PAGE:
Urban Transformation in a Warming Arctic – The continued effects of Nordic colonialism in urban planning and development (UrbTrans)
Welcome to the project page of UrbTrans, a community of researchers, artists and more that work with urban transformations in the Arctic. Our main focus is currently to understand the development of Nuuk from the 1950s and until the present. UrbTrans started in 2020 and will run until 2025. It has its home in Romsa/Tromsø, at UiT The Arctic University of Norway, but much of its activities are carried out in Nuuk and in collaboration with researchers at Ilisimatusarfik (University of Greenland), Nunatta Katersugaasivia Allagaateqarfialu (Greenland National Museum and Archives), and Nuutoqaq (Nuuk Local Museum). Through this we hope to build new and stronger bonds for collaboration between the cities of Romsa/Tromsø and Nuuk, and to conduct our research in ways that are both sensitive to and can benefit Nuuk’s community.
UrbTrans is interested in how Nuuk, the capital city of Kalaallit Nuunat, has been planned and developed since the 1950s and up until today. It looks at the tools, procedures and government agencies involved in building and shaping Nuuk, and how this has changed with the shifts to Home Rule (1979) and Self Rule (2009). A major part of the project is therefore to study historical and archival materials. Equally important, however, is to understand how Nuuk’s development has been experienced, reflected upon and acted towards by its people. Conversations, stories, art, and culture can help us to understand both the changes and the everyday life of the city. Through this we hope to gain a better understanding of the connections between colonialism and urbanisation in Kalaallit Nunaat, as well as the role played by Nuuk in its decolonisation. More broadly we think this can contribute to a better understanding of what Nordic colonialism in the Arctic has been, and to a stronger awareness within the Arctic and the Nordic countries about how the past is shaping both the present and the shared futures of the Arctic region.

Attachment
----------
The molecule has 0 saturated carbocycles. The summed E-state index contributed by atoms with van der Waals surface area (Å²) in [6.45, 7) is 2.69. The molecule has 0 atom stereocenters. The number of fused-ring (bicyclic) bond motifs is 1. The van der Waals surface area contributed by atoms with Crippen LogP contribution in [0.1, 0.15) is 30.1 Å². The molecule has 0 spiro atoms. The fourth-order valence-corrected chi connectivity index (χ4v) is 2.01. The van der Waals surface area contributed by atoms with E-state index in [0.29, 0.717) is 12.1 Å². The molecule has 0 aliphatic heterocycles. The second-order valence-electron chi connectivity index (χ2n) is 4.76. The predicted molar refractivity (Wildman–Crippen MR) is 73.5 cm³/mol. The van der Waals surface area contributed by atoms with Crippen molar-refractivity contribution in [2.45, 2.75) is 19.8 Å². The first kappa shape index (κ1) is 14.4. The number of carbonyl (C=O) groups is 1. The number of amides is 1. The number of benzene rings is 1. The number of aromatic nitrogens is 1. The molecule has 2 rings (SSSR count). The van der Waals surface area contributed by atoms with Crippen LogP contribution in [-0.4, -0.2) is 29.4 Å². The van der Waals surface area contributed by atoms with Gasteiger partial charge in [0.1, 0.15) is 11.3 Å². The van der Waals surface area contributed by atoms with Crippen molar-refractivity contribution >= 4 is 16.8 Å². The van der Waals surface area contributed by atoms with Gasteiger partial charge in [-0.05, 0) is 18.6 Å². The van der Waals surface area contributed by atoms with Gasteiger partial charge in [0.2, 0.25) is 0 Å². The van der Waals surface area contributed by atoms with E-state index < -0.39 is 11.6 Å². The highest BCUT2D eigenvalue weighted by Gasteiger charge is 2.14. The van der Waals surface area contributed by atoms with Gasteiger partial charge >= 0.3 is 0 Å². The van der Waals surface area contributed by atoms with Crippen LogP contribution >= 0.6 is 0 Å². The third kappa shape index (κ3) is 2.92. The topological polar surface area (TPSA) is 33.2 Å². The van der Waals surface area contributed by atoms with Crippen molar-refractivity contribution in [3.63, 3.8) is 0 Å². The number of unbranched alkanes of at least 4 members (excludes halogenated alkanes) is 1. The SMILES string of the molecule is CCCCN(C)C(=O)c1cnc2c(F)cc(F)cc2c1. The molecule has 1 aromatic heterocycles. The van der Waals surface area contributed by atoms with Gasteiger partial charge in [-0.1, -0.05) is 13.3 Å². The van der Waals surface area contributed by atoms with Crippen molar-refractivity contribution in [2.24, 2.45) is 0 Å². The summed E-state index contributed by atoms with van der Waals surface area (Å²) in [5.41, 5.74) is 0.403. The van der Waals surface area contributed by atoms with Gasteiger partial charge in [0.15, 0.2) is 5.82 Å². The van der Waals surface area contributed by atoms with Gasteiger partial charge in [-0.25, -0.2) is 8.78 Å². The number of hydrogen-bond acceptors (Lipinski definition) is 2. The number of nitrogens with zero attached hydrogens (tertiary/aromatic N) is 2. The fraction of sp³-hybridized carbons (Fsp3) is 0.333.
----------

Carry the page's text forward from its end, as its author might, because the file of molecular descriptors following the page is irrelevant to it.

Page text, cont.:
UrbTrans is conducted in cooperation with partners at Ilisimatusarfik (University of Greenland), Greenland National Museum & Archives, and Nuuk Local Museum. Through this we hope to build new and stronger bonds for collaboration between the cities of Romsa/Tromsø and Nuuk, and to conduct our research in ways that are both sensitive to and can benefit Nuuk’s community.
UrbTrans is funded by the Tromsø Research Foundation and the Research Council Norway. Our research ethics are guided by the principles laid down by the Inuit Circumpolar Council for Ethical and Equitable Engagement and the CARE principles for data management.